Using a single orchestration platform enables you to deliver consistent information and support across touchpoints and allows you to more easily engage users on the devices, channels and apps they are already using in their everyday lives through chatbots, virtual agents and live chat. For conversational AI to be effective, it must use a hybrid approach of machine learning and human input. The orchestration platform you put in place must allow you to manage that combination of humans and AI so you can deliver the best experience to users and maximise on your investments.

During his session, Chris shared a few live demonstrations to illustrate industry best practices. The best way to really understand how this all comes together is to see it in action, so if you weren’t at the event I encourage you to request a demo. Our team is always happy to arrange a time that works with your schedule so you can experience the ways conversational AI can help you improve your customer and employee engagement.

Our thanks to the AI & Robotics Directors’ Forum organisers for inviting Creative Virtual to take part in your last event of the year!

Jumping on the Bandwagon isn’t the Same as Following Best Practice

By Mandy Reed, Marketing Manager (Global)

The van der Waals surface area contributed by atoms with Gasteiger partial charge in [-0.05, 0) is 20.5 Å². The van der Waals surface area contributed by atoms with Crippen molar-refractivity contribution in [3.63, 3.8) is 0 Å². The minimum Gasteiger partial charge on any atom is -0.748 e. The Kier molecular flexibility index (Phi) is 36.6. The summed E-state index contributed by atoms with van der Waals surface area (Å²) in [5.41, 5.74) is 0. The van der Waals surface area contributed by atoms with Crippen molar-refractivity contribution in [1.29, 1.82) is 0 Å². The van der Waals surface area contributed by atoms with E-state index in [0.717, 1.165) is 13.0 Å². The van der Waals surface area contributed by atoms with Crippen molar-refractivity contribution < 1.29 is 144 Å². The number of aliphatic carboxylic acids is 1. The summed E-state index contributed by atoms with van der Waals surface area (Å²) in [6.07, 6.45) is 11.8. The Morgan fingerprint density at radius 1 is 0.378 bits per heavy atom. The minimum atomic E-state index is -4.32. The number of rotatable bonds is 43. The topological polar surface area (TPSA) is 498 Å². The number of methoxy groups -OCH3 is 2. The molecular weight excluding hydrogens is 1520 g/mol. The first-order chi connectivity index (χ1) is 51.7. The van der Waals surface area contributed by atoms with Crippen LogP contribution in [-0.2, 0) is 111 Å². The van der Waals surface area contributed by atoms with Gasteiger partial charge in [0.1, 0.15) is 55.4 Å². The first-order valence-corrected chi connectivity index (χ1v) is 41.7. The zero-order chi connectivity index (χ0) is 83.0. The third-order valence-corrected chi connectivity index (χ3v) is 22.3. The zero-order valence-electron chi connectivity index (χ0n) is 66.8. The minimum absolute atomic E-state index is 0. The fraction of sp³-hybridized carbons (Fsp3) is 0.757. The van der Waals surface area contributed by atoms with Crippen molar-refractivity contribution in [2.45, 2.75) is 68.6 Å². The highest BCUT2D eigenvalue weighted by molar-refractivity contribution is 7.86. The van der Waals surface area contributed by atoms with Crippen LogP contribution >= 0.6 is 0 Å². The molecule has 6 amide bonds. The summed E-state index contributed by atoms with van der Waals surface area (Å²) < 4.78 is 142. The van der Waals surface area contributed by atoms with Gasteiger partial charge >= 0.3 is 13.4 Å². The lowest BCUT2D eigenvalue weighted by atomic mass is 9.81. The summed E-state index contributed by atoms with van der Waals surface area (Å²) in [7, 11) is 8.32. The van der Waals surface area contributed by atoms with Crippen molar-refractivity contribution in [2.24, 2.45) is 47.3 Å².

Every industry has best practices – guidelines, methods or techniques accepted as the most efficient and effective way to accomplish a desired result. Sometimes when something new comes along or starts to get industry attention, the hype can make it easy to confuse jumping on the bandwagon with following proven best practice. This is particularly true when it comes to technologies that are thrust in the spotlight through mainstream media buzz.

The explosion of media hype around artificial intelligence (AI) and chatbots over the past few years – and the subsequent confusion in the customer experience (CX) space – is one of topics Creative Virtual discusses in our article for The Parliamentary Review. The Parliamentary Review is a series of independent British publications which aims to share best practice among policy makers and business leaders. They combine commentaries from award-winning journalists with innovative thinking from industry experts. Creative Virtual was invited to contribute this year as a Best Practice Representative for the technology sector.

Partially spurred by Facebook’s introduction of bots for their Messenger Platform, the media buzz around AI and chatbots has created a renewed interest in the technology over the past couple of years. While this had a positive effect in garnering more attention for using chatbots and virtual agents to deliver automated self-service, it also played a role in creating industry confusion. Some vendors tried to jump on the AI bandwagon, but ended up overpromising and creating unrealistic expectations for AI chatbots.